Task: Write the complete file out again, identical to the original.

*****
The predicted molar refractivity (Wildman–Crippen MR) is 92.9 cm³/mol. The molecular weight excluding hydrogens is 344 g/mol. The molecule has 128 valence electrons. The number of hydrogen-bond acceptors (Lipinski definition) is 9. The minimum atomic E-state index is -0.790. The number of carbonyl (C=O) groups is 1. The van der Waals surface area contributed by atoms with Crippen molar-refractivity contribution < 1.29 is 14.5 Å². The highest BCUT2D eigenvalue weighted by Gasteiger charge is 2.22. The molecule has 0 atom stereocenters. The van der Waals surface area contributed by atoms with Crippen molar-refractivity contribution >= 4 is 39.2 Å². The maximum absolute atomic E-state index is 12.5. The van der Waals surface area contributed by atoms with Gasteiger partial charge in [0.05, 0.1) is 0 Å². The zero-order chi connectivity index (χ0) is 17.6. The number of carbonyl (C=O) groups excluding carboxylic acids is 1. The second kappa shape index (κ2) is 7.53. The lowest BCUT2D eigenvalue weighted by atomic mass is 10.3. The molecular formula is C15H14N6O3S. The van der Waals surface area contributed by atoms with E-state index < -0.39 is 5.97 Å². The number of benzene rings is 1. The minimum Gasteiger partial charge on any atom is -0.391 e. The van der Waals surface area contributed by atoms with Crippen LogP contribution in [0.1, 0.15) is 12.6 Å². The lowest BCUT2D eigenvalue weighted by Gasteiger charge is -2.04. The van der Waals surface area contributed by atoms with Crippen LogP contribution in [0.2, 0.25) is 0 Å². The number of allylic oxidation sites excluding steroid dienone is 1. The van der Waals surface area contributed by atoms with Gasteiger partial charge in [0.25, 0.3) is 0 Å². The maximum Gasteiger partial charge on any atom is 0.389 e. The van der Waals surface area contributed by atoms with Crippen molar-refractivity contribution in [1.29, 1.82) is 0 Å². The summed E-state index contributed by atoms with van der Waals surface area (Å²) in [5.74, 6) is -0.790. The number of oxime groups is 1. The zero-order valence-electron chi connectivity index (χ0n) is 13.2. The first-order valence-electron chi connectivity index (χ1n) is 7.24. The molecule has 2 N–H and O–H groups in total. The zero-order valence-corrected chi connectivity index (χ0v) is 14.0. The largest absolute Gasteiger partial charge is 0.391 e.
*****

The predicted molar refractivity (Wildman–Crippen MR) is 92.9 cm³/mol. The molecular weight excluding hydrogens is 344 g/mol. The molecule has 128 valence electrons. The number of hydrogen-bond acceptors (Lipinski definition) is 9. The minimum atomic E-state index is -0.790. The number of carbonyl (C=O) groups is 1. The van der Waals surface area contributed by atoms with Crippen molar-refractivity contribution < 1.29 is 14.5 Å². The highest BCUT2D eigenvalue weighted by Gasteiger charge is 2.22. The molecule has 0 atom stereocenters. The van der Waals surface area contributed by atoms with Crippen molar-refractivity contribution >= 4 is 39.2 Å². The maximum absolute atomic E-state index is 12.5. The van der Waals surface area contributed by atoms with Gasteiger partial charge in [0.05, 0.1) is 0 Å². The zero-order chi connectivity index (χ0) is 17.6. The number of carbonyl (C=O) groups excluding carboxylic acids is 1. The second kappa shape index (κ2) is 7.53. The lowest BCUT2D eigenvalue weighted by atomic mass is 10.3. The molecular formula is C15H14N6O3S. The van der Waals surface area contributed by atoms with E-state index < -0.39 is 5.97 Å². The number of benzene rings is 1. The minimum Gasteiger partial charge on any atom is -0.391 e. The van der Waals surface area contributed by atoms with Crippen LogP contribution in [0.1, 0.15) is 12.6 Å². The lowest BCUT2D eigenvalue weighted by Gasteiger charge is -2.04. The van der Waals surface area contributed by atoms with Crippen LogP contribution in [0.2, 0.25) is 0 Å². The number of allylic oxidation sites excluding steroid dienone is 1. The van der Waals surface area contributed by atoms with Gasteiger partial charge in [0.25, 0.3) is 0 Å². The maximum Gasteiger partial charge on any atom is 0.389 e. The van der Waals surface area contributed by atoms with Crippen molar-refractivity contribution in [1.29, 1.82) is 0 Å². The summed E-state index contributed by atoms with van der Waals surface area (Å²) in [5.74, 6) is -0.790. The number of oxime groups is 1. The zero-order valence-electron chi connectivity index (χ0n) is 13.2. The first-order valence-electron chi connectivity index (χ1n) is 7.24. The molecule has 2 N–H and O–H groups in total. The zero-order valence-corrected chi connectivity index (χ0v) is 14.0. The largest absolute Gasteiger partial charge is 0.391 e.